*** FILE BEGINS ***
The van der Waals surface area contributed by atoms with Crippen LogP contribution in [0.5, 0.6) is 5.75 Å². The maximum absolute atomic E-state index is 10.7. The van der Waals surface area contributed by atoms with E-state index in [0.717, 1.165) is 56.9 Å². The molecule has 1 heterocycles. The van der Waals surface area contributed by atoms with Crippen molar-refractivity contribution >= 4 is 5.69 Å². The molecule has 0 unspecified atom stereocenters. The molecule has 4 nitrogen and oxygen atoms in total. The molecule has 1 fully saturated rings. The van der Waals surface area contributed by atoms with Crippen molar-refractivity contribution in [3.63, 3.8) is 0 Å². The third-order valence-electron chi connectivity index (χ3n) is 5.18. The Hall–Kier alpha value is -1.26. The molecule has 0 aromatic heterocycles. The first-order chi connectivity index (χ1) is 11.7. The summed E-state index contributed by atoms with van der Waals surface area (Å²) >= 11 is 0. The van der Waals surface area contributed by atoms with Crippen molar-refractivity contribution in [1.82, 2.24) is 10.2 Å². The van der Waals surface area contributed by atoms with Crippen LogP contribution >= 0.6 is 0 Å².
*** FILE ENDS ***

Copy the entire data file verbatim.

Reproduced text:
The van der Waals surface area contributed by atoms with Crippen LogP contribution in [0.5, 0.6) is 5.75 Å². The maximum absolute atomic E-state index is 10.7. The van der Waals surface area contributed by atoms with E-state index in [0.717, 1.165) is 56.9 Å². The molecule has 1 heterocycles. The van der Waals surface area contributed by atoms with Crippen molar-refractivity contribution >= 4 is 5.69 Å². The molecule has 0 unspecified atom stereocenters. The molecule has 4 nitrogen and oxygen atoms in total. The molecule has 1 fully saturated rings. The van der Waals surface area contributed by atoms with Crippen molar-refractivity contribution in [3.63, 3.8) is 0 Å². The third-order valence-electron chi connectivity index (χ3n) is 5.18. The Hall–Kier alpha value is -1.26. The molecule has 0 aromatic heterocycles. The first-order chi connectivity index (χ1) is 11.7. The summed E-state index contributed by atoms with van der Waals surface area (Å²) >= 11 is 0. The van der Waals surface area contributed by atoms with Crippen molar-refractivity contribution in [1.82, 2.24) is 10.2 Å². The van der Waals surface area contributed by atoms with Crippen LogP contribution >= 0.6 is 0 Å².